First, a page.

An icon of Italian supercars as well as the most sought-after Alfa Romeo among collectors will be auctioned at COYS in Monaco on Saturday, May 14. 

“In those days there was no speed limit in Italy and the police only stopped you out of curiosity. More often they would gesture you on: “Avanti, Avanti.” Once, on the autostrada to Venice, I ran it for 4 km at its 10,000 rpm rev. limit in sixth. I clocked it at 180 mph. Amazingly, below 150 mph there was little engine noise, but past 160 it became really intense inside. The car was fantastically stable – even in crosswinds it still ran brilliantly straight,” says Henry Wessells II, the first private owner of a Tipo 33 Stradale.


Whenever there is talk of Italian mid-engined supercars of the 60s, most people remember the Lamborghini Miura, the De Tomaso Mangusta, or of course Ferrari Dino. However Alfa Romeo was one step ahead. In 1967 an excited world first set eyes on the Tipo 33 Stradale.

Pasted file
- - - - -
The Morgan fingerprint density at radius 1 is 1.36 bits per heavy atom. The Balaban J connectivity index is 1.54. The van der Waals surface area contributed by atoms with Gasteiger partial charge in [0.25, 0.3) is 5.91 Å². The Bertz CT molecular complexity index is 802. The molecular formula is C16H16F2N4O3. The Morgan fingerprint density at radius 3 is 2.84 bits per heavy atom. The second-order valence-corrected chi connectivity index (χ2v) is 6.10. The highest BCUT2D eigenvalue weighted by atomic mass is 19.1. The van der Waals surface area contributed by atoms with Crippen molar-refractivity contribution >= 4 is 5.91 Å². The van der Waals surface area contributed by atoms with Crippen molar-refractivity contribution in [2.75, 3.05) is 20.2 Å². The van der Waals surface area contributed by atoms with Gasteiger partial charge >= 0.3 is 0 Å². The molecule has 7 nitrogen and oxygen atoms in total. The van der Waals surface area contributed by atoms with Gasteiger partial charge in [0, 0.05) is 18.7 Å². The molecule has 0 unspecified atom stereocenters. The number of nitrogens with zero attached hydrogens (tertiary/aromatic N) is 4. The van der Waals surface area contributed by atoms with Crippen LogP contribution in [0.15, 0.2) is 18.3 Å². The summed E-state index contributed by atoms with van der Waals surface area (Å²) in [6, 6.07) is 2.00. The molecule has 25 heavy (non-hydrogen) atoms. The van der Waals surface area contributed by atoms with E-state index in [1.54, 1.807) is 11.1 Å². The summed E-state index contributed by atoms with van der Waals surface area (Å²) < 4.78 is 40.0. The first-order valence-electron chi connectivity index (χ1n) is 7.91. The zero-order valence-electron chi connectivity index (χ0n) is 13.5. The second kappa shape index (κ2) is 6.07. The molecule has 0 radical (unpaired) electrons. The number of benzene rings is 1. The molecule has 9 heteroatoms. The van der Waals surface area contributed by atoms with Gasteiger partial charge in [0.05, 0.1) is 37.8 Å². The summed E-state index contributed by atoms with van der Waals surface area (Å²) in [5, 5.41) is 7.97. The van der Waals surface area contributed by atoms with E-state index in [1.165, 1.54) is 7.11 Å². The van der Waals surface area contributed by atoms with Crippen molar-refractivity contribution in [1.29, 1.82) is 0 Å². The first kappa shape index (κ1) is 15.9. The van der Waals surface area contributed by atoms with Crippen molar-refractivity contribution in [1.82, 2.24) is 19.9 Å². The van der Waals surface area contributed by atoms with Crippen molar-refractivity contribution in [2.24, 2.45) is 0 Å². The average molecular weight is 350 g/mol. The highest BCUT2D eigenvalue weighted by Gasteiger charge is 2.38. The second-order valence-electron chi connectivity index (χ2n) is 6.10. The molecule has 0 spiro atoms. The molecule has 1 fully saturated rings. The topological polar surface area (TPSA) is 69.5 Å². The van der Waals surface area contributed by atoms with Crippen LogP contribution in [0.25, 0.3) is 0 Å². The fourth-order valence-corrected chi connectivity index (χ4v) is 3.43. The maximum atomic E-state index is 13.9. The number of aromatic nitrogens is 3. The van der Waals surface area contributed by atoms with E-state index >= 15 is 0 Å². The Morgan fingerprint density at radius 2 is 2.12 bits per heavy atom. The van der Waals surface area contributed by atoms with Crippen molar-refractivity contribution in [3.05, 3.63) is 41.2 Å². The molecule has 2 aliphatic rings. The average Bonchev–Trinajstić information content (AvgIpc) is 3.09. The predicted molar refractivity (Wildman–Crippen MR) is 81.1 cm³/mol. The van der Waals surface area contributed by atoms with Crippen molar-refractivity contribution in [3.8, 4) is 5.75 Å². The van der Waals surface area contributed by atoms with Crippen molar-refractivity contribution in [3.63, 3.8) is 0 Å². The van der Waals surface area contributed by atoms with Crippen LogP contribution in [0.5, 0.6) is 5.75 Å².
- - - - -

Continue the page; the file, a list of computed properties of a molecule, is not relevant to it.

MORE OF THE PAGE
Designed by Franco Scaglione, many car stylists regard the 33 Stradale as one of the most beautiful designs of all time. Like its contemporaries, the Stradale emphasized a wedge shape front, and wave shape side profile. However the 33 Stradale took design to the next level, with fabulous futuristic dihedral (butterfly) doors which hinged upward and outward simultaneously, a feature was copied by the McLaren F1 many years later.


Alfa Romeo built just 18 examples, with five of them converted to concept cars. The 33 Stradale was powered by a detuned version of the racing Tipo 33’s 2-litre V8. Featuring twin overhead camshafts and fuel injection, this dry-sump motor was capable of revving up to 10,000rpm producing 230hp (down from the 270hp of the race car’s) and was mated to a six-speed Colotti gearbox. With a kerb weight of just 700kg, the 33 Stradale could accelerate from zero to 60mph (0-96km/h) in 5.5 seconds and a top speed of 160mph (262km/h).


The one for sale is titled as a continuation model but not in the broad sense of the term. Its chassis uses the front and rear sections of the original Tipo 33 Stradale chassis number #02 as well as several parts of the suspension with documents proving it.

The car was purchased by the current owner in the early 2000s, and is said to be valued at well over $10 million dollars. A once-in-a-lifetime opportunity to own one of the rarest sports cars on earth.

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all images courtesy of COYS | H/t uncrate